European Union observers have endorsed Algeria's parliamentary election as a step towards reform after the vote handed victory to the ruling party, bucking the trend of the “Arab Spring” revolts.
US Secretary of State Hillary Clinton also praised Thursday's election, saying the government had given its people “the opportunity to express their will.”
It was the first time Algeria had invited EU observers to monitor a vote, a move seen by diplomats as a sign it was committed to a more transparent election.
Some opposition forces expressed suspicion the vote had been manipulated, a charge the authorities denied. The National Liberation Front (FLN), the party of President Abdelaziz Bouteflika, won 220 seats in the 462-seat parliament.
Jose Ignacio Salafranca, head of the EU's observer mission in Algeria, said there were shortcomings in some technical aspects of the election but there were “as many positive points as there were weak points.”
“This election constitutes a first step on the path to reform which should lead ... to a deepening of democracy and human rights,” he told a news conference.
Clinton said in a statement that the election was “a welcome step in Algeria's progress toward democratic reform”.
“The United States looks forward to working together with the newly elected National Popular Assembly and to continuing to strengthen our ties with the government and the people of Algeria,” she said.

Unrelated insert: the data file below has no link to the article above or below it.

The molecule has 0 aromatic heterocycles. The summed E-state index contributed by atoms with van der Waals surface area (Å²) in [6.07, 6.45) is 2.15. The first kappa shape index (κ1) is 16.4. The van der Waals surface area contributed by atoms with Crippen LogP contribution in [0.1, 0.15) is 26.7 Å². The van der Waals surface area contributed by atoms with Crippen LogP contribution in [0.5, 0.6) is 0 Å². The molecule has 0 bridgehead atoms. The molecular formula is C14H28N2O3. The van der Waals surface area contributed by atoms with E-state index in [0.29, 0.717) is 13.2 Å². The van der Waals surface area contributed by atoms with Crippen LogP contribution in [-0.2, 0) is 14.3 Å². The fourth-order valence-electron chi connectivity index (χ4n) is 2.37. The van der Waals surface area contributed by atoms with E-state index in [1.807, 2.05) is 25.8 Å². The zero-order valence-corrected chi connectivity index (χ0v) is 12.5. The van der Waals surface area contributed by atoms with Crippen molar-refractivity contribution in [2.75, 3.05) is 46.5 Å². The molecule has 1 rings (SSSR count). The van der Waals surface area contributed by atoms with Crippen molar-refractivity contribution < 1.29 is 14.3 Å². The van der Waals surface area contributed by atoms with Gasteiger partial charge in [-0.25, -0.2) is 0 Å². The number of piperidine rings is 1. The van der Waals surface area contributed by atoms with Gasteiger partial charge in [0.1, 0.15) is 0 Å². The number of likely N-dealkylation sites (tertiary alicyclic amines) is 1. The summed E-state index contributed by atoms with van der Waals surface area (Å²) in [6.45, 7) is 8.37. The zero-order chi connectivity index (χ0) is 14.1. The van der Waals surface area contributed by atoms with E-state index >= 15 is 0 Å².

The RND Party, led by Prime Minister Ahmed Ouyahia, was in second place and a moderate Islamist alliance with links to the ruling establishment came third, official results showed.
Analysts had expected the Islamists to win the election. That would have brought energy exporter Algeria closer into line with the changes in countries such as Tunisia and Egypt in the wake of last year's insurrections.
Asked about allegations of vote-rigging, Salafranca said Algeria had a mechanism in place to expose any abuse and, if it did happen, it would be up to the judiciary to decide what action to take.
He said he was concerned the Interior Ministry had refused to give his observers free access to the national electoral roll. In past elections, evidence has emerged of the same people being registered to vote in several places, creating the potential for ballot-rigging.
The observers also noted there was a need to build up voter trust in the political system, a reference to the low turnout. Over half of the electorate stayed away on Thursday, with many saying their vote would change nothing.
“This election represents an important stage. We would like to encourage the pursuit of democratic reforms in the near future,” said Tokia Saifi, a member of the European Parliament who took part in the observation mission.
An opposition party that boycotted the election said the results had been manipulated, and called on foreign observers to hold the authorities to account.
The official vote tallies “perpetuate a tradition of falsifying the results of elections which has been carrying on since independence,” the secularist RCD party said in a statement.